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How to Master Self-compassion during the Holidays

It’s that most wonderful time of the year, and then sometimes it isn’t.

During the month of December emotions are soaring and it is time to acknowledge this and make space for both the joy and the sadness.

The first and second holidays after loss are extremely difficult. No cheery songs exist on the radio wishing for a fast forward button to January, but that is the true feeling of so many who struggle.

If you are like me, you may want to runaway from it all. I did that for a few years in anticipation of the holidays and the sadness that comes with missing someone. Planning something different to do for holidays and anniversaries helped me hold off slipping into a deep depression at the time.

But I’ve learned something in the 7 years since Mike died.

It is OK for sadness to exist with joy.

In fact, I still have moments of sadness over memories of Mike. Now that my sons are older, I have grief over no longer having little kids at home to shop for and create that magical Christmas. Tears fill my eyes when I think of my mom’s hugs with her colorful holiday scarves and jingling costume jewelry. I even miss the way my dad reminded me of Santa Claus as he was always bigger than life itself. The memories are nice but they can bring a feeling of sadness as well.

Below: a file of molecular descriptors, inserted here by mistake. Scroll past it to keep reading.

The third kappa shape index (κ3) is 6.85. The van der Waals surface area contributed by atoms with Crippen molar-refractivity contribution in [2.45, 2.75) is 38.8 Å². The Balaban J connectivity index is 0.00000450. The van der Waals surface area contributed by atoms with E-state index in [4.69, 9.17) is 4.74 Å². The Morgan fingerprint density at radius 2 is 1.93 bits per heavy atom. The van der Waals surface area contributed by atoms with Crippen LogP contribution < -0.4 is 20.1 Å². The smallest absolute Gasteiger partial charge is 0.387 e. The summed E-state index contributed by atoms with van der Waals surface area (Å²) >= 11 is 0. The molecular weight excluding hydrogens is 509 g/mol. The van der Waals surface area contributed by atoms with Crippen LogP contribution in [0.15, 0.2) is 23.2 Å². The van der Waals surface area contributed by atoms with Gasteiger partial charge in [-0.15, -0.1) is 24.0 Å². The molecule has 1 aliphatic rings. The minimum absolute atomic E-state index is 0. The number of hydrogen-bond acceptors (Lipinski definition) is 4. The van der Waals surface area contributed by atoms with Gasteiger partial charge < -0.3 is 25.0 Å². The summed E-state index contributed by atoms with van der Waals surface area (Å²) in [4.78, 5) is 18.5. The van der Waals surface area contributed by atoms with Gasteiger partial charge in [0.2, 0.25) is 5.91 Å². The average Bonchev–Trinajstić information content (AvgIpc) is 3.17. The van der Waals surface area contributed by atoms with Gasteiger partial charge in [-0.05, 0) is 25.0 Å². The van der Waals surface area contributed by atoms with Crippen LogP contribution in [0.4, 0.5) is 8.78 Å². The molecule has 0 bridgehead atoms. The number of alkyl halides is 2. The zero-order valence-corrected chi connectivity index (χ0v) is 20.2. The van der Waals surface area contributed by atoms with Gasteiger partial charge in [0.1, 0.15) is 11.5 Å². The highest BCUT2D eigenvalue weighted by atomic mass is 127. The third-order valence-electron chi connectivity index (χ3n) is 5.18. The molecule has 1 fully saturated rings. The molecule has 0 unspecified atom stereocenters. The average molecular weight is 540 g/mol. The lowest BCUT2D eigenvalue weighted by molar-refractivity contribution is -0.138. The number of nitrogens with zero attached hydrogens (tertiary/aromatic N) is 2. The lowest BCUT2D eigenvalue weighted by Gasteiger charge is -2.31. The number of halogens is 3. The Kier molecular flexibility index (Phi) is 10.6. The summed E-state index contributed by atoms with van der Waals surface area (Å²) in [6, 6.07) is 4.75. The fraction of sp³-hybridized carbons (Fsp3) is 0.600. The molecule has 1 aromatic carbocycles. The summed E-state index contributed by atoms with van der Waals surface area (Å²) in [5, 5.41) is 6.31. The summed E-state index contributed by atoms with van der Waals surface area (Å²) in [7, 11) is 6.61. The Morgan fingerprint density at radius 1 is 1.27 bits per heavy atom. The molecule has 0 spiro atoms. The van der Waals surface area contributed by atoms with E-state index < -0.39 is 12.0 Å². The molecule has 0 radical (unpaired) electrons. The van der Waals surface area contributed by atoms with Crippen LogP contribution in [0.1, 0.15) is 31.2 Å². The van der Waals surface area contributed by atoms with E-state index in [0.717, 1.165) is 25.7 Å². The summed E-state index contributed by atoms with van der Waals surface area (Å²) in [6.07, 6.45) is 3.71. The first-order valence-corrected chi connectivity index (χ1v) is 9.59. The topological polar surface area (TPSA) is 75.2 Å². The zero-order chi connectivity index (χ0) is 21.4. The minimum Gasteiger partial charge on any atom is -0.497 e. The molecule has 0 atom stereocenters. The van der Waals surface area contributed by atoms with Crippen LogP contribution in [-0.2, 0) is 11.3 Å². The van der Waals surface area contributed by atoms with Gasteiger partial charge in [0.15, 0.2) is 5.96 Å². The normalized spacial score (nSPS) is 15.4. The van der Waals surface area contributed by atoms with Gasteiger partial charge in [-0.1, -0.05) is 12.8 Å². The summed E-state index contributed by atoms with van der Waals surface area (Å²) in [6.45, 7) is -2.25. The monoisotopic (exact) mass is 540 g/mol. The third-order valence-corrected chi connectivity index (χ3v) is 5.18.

And that does happen, but life goes on and finding moments of holiday joy may be different now, but still good.

I’m leaning in to being more present in my life. I think, just like anything else, being present takes practice. I’m attempting to practice daily meditation and yoga as a way to improve my attention. In conversations with others, I am trying to be a better listener. Listening to podcasts that offer guidance like “Calling on your awakened heart” by Tara Brach help set the intention toward mindful living.

Appreciating the outdoors during my daily walks with the dog or on my own keeps me grounded. I appreciate the sights and sounds of the season. I love looking at the different wreaths and decorations in my Florida neighborhood and smile over the bedazzled golf carts. It’s important to not be so busy that you miss out on all the efforts we make to brighten the season.

I am aware of aging more these days.

I will be sixty next year and I can’t stop thinking that my dad died at 61. His diagnosis with lung cancer as a lifetime non-smoker still haunts me.

Yesterday I played pickleball with Mary who is 81 years old. She scolded me that I needed to call my shots as she sprung after the ball. “OK,” I replied as I tried to focus on that yellow plastic ball with holes.

It makes me think about my mom who passed at 79. She had a fall on her way to the mailbox and was never quite the same. Why can some people be so active in their eighties and others die so young?

Pete fell last month while lifting the garage door and broke his wrist. It’s been a painful healing process these past few weeks with physical therapy in the future.

A new neighbor, younger than me, recently slipped on a spill in her kitchen. Not only did she break her wrist, but when she fell her rib broke and punctured a lung. She was in the hospital for at least a week.

I read the sad news on Facebook that a classmate of mine fell last week. Not sure about the details, but he died.

We don’t know when our time here will be over.

Life is too short to feel bad about yourself.

Embracing self-compassion is something I have been working on this month.